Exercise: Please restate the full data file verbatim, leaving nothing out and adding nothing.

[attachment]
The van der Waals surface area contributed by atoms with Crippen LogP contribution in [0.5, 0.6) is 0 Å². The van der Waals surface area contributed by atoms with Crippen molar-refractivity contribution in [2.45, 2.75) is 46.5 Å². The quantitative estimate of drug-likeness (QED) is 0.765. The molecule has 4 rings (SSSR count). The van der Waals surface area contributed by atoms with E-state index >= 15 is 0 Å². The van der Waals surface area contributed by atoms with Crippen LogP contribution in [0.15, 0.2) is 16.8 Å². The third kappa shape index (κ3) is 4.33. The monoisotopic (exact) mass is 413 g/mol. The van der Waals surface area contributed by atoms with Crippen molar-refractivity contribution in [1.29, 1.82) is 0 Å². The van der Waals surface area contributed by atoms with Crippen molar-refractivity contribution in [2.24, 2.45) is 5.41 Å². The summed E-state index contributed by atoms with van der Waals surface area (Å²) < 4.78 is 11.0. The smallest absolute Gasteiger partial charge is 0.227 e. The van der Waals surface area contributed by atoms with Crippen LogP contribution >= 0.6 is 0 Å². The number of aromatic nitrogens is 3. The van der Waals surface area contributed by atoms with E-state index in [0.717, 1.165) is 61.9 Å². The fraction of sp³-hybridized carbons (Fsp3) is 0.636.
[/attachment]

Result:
The van der Waals surface area contributed by atoms with Crippen LogP contribution in [0.5, 0.6) is 0 Å². The van der Waals surface area contributed by atoms with Crippen molar-refractivity contribution in [2.45, 2.75) is 46.5 Å². The quantitative estimate of drug-likeness (QED) is 0.765. The molecule has 4 rings (SSSR count). The van der Waals surface area contributed by atoms with E-state index >= 15 is 0 Å². The van der Waals surface area contributed by atoms with Crippen LogP contribution in [0.15, 0.2) is 16.8 Å². The third kappa shape index (κ3) is 4.33. The monoisotopic (exact) mass is 413 g/mol. The van der Waals surface area contributed by atoms with Crippen molar-refractivity contribution in [1.29, 1.82) is 0 Å². The van der Waals surface area contributed by atoms with Crippen molar-refractivity contribution in [2.24, 2.45) is 5.41 Å². The summed E-state index contributed by atoms with van der Waals surface area (Å²) < 4.78 is 11.0. The smallest absolute Gasteiger partial charge is 0.227 e. The van der Waals surface area contributed by atoms with Crippen LogP contribution >= 0.6 is 0 Å². The number of aromatic nitrogens is 3. The van der Waals surface area contributed by atoms with E-state index in [0.717, 1.165) is 61.9 Å². The fraction of sp³-hybridized carbons (Fsp3) is 0.636.